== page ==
New York has a long-standing problem with inflated state test scores, including repeated citings of questionable grading practices but no concrete action to address the problem.
In 2003-4, the testing company CTB/McGraw-Hill rescored a sample of Regents exams and found that its scores were generally lower than the scores awarded by the schools, a sign that score inflation was taking place, according to a 2009 audit of Regents scoring by the state comptroller’s office….
… 2004 e-mail in which a state education official cited statistics that showed how teachers statewide appeared to be helping some students over the bar….
And in 2005, a team of the State Education Department’s own experts rescored some June Regents exams and found a “significant tendency for local school districts to award full credit on questions requiring scorer judgment, even when the exam answers were vague, incomplete, inaccurate, or insufficiently detailed,” the comptroller’s audit reported, adding, “These inaccuracies have tended to inflate the academic performance of students and schools.”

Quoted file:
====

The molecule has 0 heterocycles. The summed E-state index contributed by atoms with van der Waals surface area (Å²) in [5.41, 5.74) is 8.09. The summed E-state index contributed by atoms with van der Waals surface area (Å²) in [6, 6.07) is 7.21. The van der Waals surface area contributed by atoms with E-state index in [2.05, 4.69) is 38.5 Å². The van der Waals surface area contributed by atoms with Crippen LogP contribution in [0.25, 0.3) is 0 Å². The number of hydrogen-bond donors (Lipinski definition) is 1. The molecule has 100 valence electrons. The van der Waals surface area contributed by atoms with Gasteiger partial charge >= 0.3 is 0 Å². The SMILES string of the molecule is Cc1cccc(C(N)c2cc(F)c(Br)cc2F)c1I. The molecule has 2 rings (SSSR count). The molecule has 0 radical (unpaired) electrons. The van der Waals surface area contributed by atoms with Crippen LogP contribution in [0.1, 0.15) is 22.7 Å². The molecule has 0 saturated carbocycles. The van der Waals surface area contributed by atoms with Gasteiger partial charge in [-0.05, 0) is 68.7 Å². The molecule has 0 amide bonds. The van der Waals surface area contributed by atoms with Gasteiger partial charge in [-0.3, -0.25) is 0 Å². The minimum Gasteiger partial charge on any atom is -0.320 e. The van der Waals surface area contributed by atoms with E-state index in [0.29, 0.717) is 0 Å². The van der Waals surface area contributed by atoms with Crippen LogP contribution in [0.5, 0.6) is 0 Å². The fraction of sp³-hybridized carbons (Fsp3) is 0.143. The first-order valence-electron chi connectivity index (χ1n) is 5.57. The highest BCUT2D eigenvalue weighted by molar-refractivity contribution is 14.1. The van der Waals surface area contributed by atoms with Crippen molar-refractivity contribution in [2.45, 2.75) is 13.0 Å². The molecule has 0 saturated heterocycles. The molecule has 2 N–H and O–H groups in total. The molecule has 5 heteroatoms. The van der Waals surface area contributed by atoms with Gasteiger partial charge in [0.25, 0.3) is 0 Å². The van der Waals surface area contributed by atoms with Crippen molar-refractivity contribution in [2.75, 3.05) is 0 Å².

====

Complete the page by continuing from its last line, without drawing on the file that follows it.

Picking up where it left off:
Teacher intervention is skewing the normal statistical distribution of grades
… about three times as many students scored exactly at the passing mark than at each one of the scores below it, a result not in keeping with a standard statistical distribution.
A New York State deputy commissioner of education:
“Obviously, teachers look for points to get kids to pass.”
Despite concerns about conflict of interest, teachers still score their own students’ or school’s test.
“We are relying more than ever on state exams — to measure student achievement, to evaluate teacher and principal effectiveness, and to hold schools and districts accountable for their performance,” Merryl H. Tisch, the Regents chancellor, said last month, in support of tightened grading practices. “If we’re going to use the tests in these ways, we need to be absolutely certain that our system is beyond reproach.”